Solar UV irradiation of the skin causes DNA damage, which if not repaired correctly, can result in mutations. Consistently, cutaneous melanoma frequently has a high mutational burden, making it more aggressive and difficult to treat. However, it is not known whether these cells have specific pro-survival mechanisms or enhanced DNA repair capacity. The transcription factor BRN2 is a known driver of invasiveness and regulator of proliferation in melanoma. In this article published in Genes and Development, Katie Herbert and colleagues from Colin Goding’s lab show that BRN2 associates with sites of DNA damage and promotes a more error-prone DNA repair mechanism. Furthermore, BRN2 also reduces cell death of damaged cells. This work has implications for the treatment of melanoma using DNA-damaging agents in cancers expressing BRN2.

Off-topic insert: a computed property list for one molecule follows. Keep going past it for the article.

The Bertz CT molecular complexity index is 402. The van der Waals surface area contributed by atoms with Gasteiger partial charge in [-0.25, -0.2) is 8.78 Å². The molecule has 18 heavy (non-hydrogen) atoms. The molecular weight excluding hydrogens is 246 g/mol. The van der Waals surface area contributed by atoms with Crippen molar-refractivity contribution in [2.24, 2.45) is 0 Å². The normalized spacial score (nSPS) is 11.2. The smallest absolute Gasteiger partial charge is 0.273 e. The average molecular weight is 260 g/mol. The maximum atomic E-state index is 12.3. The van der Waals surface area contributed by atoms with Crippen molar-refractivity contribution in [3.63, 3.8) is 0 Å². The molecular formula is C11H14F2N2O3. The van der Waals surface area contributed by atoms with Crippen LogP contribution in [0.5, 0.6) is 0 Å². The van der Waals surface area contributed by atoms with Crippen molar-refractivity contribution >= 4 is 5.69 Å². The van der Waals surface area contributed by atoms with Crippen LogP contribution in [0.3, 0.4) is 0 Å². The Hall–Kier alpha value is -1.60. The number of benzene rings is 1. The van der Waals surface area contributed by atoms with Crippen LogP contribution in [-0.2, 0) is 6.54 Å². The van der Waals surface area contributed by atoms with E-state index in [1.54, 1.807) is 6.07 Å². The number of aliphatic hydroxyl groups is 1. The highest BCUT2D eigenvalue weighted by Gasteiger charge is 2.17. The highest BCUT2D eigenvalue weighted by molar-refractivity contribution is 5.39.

DNA methylation has been well studied and is known to influence development and disease. In contrast, the dearth of suitable RNA methylation sequencing methods has meant that much less is known about these modifications. In this paper published in Chemical Communications, Ludwig Oxford’s Fang Yuan and Ying Bi from Chunxiao Song’s group develop a base-resolution sequencing method for 5-methylcytidine and 5-hydroxymethylcytidine based on a peroxotungstate oxidation reaction. This method will enable important further characterisation of these modifications.